Independent testing of network hardware used to be a big deal. In fact, back in the 90s, when I was an editor at Data Communications Magazine, we had a full-time test editor who did nothing but commission independent tests, and they were always the most contentious and widely talked about features we published.
There was a good reason for that (other than the tests were first rate). At the time, disruptive networking technologies, such as Ethernet switching, were making their way onto enterprise networks, and network managers were desperate for authoritative, quantitative test data on how well the products from different companies performed and interworked.
Today, the telecom industry is faced with a slew of new and violently disruptive New IP technologies -- virtualization, open source, white box, IoT, 5G, telco cloud and on and on -- that in terms of complexity make Ethernet switches look like child's play.
In the face of all of this technology, you would think that the Internet would be bursting at the seams with independently published tests of these new communications solutions. But it isn't. In fact, at exactly the time when network architects' need for independent testing has never been greater, in the first ten years of the 21st century it simply disappeared (replaced, largely, by increasing amounts of marketing spume and hot air from vendors).
The answer is tied to the fate of the business-to-business (B2B) tech publishing industry (a matter close to my heart, having alternated between a victim and a beneficiary of its downfall).
I'm With Stupid
With the arrival of the Internet at the end of the 20th century, a historic "wave of stupid" swept across B2B publishing.
All of the magazine publishers took one look at "this Internet thing" and had a massive panic attack, throwing all of the rules that had kept their businesses ticking over for 100 or so years out of the window -- little things such as editorial integrity, paying professional writers a living wage, fact checking stories and generally giving a toss about producing quality content.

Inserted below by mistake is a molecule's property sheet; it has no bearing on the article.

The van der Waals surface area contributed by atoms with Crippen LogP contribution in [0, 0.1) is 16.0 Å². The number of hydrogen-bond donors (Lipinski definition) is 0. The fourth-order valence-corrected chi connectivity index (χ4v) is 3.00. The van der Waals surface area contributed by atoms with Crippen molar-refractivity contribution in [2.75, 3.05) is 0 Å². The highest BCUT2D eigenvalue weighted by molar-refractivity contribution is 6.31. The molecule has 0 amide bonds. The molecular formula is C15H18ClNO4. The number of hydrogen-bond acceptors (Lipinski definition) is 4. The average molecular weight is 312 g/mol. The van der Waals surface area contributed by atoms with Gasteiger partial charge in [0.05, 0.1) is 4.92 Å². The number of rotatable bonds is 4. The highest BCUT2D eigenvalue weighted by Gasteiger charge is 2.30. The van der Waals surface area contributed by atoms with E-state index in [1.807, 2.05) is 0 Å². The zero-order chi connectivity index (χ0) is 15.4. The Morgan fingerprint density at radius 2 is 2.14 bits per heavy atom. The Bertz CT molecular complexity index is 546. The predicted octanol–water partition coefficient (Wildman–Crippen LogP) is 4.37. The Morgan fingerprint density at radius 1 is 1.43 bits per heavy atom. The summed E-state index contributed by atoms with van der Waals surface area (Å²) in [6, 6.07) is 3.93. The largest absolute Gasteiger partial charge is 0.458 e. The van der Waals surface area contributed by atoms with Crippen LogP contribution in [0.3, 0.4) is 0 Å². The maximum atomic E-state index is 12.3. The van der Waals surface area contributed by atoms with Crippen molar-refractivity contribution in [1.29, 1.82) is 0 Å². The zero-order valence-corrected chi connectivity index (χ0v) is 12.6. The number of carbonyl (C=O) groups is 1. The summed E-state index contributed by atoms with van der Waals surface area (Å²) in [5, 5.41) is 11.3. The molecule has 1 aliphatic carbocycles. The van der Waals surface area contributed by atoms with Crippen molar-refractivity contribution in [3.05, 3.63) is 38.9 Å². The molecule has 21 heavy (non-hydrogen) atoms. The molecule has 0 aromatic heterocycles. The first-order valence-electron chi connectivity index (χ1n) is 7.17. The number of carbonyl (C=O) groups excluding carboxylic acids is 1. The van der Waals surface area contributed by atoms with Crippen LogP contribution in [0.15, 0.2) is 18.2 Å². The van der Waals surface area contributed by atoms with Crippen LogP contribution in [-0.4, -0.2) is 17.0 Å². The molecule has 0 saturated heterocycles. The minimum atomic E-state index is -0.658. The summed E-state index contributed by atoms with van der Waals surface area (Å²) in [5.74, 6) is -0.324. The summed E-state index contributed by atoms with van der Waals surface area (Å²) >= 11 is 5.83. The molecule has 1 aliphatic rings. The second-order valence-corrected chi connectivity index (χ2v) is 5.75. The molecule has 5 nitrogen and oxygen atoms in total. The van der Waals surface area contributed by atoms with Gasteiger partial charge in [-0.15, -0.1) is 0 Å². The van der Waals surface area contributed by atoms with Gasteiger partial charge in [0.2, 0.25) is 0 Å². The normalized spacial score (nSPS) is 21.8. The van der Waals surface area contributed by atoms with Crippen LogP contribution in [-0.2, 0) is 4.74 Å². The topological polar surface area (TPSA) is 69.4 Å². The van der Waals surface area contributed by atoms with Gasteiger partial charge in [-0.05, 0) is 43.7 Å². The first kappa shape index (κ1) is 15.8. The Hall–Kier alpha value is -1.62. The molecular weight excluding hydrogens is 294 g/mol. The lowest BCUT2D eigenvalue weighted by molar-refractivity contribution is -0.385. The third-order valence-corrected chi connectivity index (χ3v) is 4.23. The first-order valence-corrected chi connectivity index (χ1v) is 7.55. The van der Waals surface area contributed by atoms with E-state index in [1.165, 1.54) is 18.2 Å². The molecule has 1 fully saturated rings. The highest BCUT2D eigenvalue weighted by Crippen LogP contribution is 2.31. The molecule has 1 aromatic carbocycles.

One of the first editorial features to be cut was independent laboratory tests of new technology.
Well, the Internet turned out to be the magic bullet that passed straight through those publishers' heads (missing their brains by about six feet) and killing all of the old tech publishing brands stone dead. Some of them are still stumbling along, Walking Dead style, but none of them successfully made the transition to the Internet age.
The story has a happy ending though, particularly if you are a network architect at a service provider that's looking for independent test results of technology being developed by the vendors focused on New IP developments such as virtualization.
Because this year, three remarkable test-related events followed one after another.
First, Cisco Systems Inc. (Nasdaq: CSCO) asked us if we would work with our long-term test partner, European Advanced Networking Test Center AG (EANTC) , to perform and publish an independent Light Reading test of its NFV and cloud solutions. That test, the results of which were published here, was itself a huge breakthrough and had a massive impact in an industry looking for evidence that virtualization was real. (See Validating Cisco's Service Provider Virtualization & Cloud Portfolio.)
Then, we asked if we could run another test, with more detail: Cisco, again, said yes.